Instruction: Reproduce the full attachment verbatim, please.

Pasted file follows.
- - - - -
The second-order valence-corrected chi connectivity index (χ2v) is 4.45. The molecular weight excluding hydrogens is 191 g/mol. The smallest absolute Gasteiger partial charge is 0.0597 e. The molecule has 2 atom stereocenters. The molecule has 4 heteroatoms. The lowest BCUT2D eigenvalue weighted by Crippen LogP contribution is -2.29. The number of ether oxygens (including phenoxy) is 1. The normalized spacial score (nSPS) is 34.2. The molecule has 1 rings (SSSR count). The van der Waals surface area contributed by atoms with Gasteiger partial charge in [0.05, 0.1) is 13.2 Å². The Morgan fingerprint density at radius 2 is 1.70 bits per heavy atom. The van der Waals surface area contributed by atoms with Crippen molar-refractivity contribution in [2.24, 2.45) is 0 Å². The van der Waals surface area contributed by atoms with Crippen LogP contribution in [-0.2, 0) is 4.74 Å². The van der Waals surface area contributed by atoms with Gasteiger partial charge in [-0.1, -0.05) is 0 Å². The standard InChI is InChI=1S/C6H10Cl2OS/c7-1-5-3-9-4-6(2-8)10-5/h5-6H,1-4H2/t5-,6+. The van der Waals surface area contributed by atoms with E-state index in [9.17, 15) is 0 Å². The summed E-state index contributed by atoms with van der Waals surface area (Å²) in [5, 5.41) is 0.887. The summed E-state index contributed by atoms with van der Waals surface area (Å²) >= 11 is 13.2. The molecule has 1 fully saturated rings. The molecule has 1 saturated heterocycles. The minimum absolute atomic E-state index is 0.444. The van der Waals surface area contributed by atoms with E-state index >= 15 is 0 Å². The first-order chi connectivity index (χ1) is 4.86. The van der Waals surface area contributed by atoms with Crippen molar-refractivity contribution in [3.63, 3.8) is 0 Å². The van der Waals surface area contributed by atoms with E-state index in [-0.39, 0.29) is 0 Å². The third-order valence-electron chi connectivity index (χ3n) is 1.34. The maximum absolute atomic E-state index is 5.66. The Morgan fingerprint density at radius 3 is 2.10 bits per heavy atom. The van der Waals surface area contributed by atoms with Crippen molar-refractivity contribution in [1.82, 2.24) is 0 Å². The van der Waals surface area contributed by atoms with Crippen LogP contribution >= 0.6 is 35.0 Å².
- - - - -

The second-order valence-corrected chi connectivity index (χ2v) is 4.45. The molecular weight excluding hydrogens is 191 g/mol. The smallest absolute Gasteiger partial charge is 0.0597 e. The molecule has 2 atom stereocenters. The molecule has 4 heteroatoms. The lowest BCUT2D eigenvalue weighted by Crippen LogP contribution is -2.29. The number of ether oxygens (including phenoxy) is 1. The normalized spacial score (nSPS) is 34.2. The molecule has 1 rings (SSSR count). The van der Waals surface area contributed by atoms with Gasteiger partial charge in [0.05, 0.1) is 13.2 Å². The Morgan fingerprint density at radius 2 is 1.70 bits per heavy atom. The van der Waals surface area contributed by atoms with Crippen molar-refractivity contribution in [2.24, 2.45) is 0 Å². The van der Waals surface area contributed by atoms with Crippen LogP contribution in [-0.2, 0) is 4.74 Å². The van der Waals surface area contributed by atoms with Gasteiger partial charge in [-0.1, -0.05) is 0 Å². The standard InChI is InChI=1S/C6H10Cl2OS/c7-1-5-3-9-4-6(2-8)10-5/h5-6H,1-4H2/t5-,6+. The van der Waals surface area contributed by atoms with E-state index in [9.17, 15) is 0 Å². The summed E-state index contributed by atoms with van der Waals surface area (Å²) in [5, 5.41) is 0.887. The summed E-state index contributed by atoms with van der Waals surface area (Å²) >= 11 is 13.2. The molecule has 1 fully saturated rings. The molecule has 1 saturated heterocycles. The minimum absolute atomic E-state index is 0.444. The van der Waals surface area contributed by atoms with E-state index >= 15 is 0 Å². The first-order chi connectivity index (χ1) is 4.86. The van der Waals surface area contributed by atoms with Crippen molar-refractivity contribution in [3.63, 3.8) is 0 Å². The van der Waals surface area contributed by atoms with E-state index in [-0.39, 0.29) is 0 Å². The third-order valence-electron chi connectivity index (χ3n) is 1.34. The maximum absolute atomic E-state index is 5.66. The Morgan fingerprint density at radius 3 is 2.10 bits per heavy atom. The van der Waals surface area contributed by atoms with Crippen molar-refractivity contribution in [1.82, 2.24) is 0 Å². The van der Waals surface area contributed by atoms with Crippen LogP contribution >= 0.6 is 35.0 Å².